Bots are social media accounts that automate interaction with other users, and political bots have been particularly active on public policy issues, political crises, and elections. We collected data on bot activity using the major hashtags related to the U.S. Presidential debate. In this brief analysis we find that (1) Twitter traffic on pro-Trump hashtags was roughly double that of the pro-Clinton hashtags, (2) about one third of the pro-Trump twitter traffic was driven by bots and highly automated accounts, compared to one quarter of the pro-Clinton twitter traffic, (3) the significant rise of Twitter traffic around debate time is mostly from real users who generate original tweets using the more neutral hashtags. In short, Twitter is much more actively pro-Trump than pro-Clinton and more of the pro-Trump twitter traffic is driven by bots, but a significant number of (human) users still use Twitter for relatively neutral political expression in critical moments.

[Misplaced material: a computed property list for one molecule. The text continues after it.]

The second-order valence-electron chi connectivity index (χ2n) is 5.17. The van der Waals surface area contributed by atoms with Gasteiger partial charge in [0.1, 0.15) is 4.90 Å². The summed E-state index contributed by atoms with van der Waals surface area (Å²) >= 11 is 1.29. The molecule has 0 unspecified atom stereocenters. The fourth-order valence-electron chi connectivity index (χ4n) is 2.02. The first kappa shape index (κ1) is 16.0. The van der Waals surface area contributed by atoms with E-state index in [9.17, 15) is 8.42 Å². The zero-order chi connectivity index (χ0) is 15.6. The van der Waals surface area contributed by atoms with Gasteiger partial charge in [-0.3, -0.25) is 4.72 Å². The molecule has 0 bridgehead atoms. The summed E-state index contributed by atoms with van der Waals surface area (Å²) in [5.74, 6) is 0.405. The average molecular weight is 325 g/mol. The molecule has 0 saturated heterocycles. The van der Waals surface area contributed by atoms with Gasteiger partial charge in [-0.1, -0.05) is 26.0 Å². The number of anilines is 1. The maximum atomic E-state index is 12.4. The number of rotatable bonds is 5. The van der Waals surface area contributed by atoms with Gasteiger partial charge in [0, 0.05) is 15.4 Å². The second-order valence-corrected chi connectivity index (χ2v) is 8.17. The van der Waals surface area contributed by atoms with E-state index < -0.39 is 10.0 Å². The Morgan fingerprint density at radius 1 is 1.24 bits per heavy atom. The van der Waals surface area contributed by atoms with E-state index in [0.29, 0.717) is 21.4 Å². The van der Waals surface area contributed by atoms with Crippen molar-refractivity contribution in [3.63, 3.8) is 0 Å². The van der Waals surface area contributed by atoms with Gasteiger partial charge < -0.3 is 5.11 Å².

Bence Kollanyi, Philip N. Howard, and Samuel C. Woolley. “Bots and Automation over Twitter during the Second U.S. Presidential Debate.” Data Memo 2016.2. Oxford, UK: Project on Computational Propaganda. www.politicalbots.org.
Note: This post was originally published on Phil Howard's blog on . It might have been updated since then in its original location. The post gives the views of the author(s), and not necessarily the position of the Oxford Internet Institute.